Is a husband liable for his wife’s debt (or vice versa)?

Many families assume that one spouse is liable for the other’s debt. In Georgia, that’s typically not the case. O.C.G.A. § 19-3-9 specifically provides that the separate property of each spouse shall remain the separate property of that spouse, except in limited circumstances.

In Walton Elect. Membership Corp. v. Snyder, 226 Ga. App. 673 (1997), a creditor attempted to collect from one spouse a debt owed by the other. Specifically, Deborah Patton had a contract with Walton Electric to provide electricity. Later, she moved in with Howard Snyder, who also had his own contract with Walton Electric. When Howard and Deborah got married, Deborah had an unpaid, past due balance with Walton Electric. After Walton Electric discovered Howard and Deborah were married, it added Deborah’s past due bill to Howard’s account. Howard objected and refused to pay the bill. Walton Electric then disconnected Howard’s power, so Howard sued. In finding that Howard was right, and that he was not liable for Deborah’s debt, the Georgia Court of Appeals cited to O.C.G.A. § 13-5-30. There, Georgia law provides that a promise to answer for another’s debt must be in writing, and signed by the person undertaking the debt. Further, in the Snyder case, the Court found that the contract must be an original obligation. What is that important? Walton Electric tried to claim that Howard signed a membership agreement when he joined Walton Electric. Ordinarily, if a married couple joins, they become joint members. However, Howard joined Walton Electric as a single person and Walton Electric was not authorized to unilaterally change the agreement just because he was married. To create a joint obligation, a new contract, with new consideration, would be required if Howard was to become liable for Deborah’s debt.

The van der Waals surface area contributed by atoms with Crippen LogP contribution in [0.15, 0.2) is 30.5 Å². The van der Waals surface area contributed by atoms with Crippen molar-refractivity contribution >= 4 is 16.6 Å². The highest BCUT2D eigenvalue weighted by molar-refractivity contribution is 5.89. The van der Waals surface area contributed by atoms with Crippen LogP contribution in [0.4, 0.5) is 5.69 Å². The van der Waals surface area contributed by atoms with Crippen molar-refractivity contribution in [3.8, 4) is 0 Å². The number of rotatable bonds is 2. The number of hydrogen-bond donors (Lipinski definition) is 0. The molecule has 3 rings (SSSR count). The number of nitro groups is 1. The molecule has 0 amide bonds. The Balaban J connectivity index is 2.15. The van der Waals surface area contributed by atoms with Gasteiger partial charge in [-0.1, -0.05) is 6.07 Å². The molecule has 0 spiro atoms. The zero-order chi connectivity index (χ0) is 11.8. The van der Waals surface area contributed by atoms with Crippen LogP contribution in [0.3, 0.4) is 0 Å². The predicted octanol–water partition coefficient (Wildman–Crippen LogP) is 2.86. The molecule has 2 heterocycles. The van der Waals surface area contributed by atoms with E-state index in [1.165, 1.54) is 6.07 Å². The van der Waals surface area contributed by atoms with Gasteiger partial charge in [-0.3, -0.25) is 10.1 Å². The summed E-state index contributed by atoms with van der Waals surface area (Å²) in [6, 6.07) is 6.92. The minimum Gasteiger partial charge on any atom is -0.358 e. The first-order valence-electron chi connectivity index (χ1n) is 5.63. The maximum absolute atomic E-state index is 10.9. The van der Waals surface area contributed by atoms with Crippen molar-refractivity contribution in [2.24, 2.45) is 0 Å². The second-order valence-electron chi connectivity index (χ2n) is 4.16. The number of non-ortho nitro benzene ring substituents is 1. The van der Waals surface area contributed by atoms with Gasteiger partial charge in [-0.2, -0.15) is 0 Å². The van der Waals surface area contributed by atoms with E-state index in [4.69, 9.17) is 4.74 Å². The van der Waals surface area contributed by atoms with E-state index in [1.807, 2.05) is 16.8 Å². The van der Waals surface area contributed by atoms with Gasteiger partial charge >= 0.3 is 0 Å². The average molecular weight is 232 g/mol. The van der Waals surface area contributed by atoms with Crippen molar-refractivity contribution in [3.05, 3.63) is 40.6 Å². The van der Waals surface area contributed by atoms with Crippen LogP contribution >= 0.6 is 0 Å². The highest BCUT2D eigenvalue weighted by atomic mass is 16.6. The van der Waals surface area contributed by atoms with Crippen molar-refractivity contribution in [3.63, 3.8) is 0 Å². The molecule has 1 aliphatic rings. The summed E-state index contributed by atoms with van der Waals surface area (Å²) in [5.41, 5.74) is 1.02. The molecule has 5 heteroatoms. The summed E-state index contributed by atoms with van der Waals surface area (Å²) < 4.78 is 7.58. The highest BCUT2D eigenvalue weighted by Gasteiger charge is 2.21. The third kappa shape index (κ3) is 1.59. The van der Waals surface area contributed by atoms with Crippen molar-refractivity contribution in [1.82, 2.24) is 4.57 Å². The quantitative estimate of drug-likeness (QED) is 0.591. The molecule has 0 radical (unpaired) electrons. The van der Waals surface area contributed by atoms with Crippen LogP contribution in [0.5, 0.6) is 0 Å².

So how might someone become liable for the debt of another? Obviously, the first way would be to sign the agreement that was missing in the Snyder case, a guaranty. Another way is under the theory of fraudulent conveyance. A conveyance from one person to another might be fraudulent if it is done for the purpose of evading legitimate debts. For example, Mr. Black owes $25,000 to his credit card company. Rather than paying his debt, Mr. Black transfers substantially all of his assets to his daughter, Jane. A creditor might follow the assets and sue Jane since the conveyance was for the purpose of defeating a creditor claim. Other acts where a family member improperly uses assets, such as self-dealing under a power of attorney, might also create personal liability, but the general rule is that each individual is only responsible for his or her own debt.


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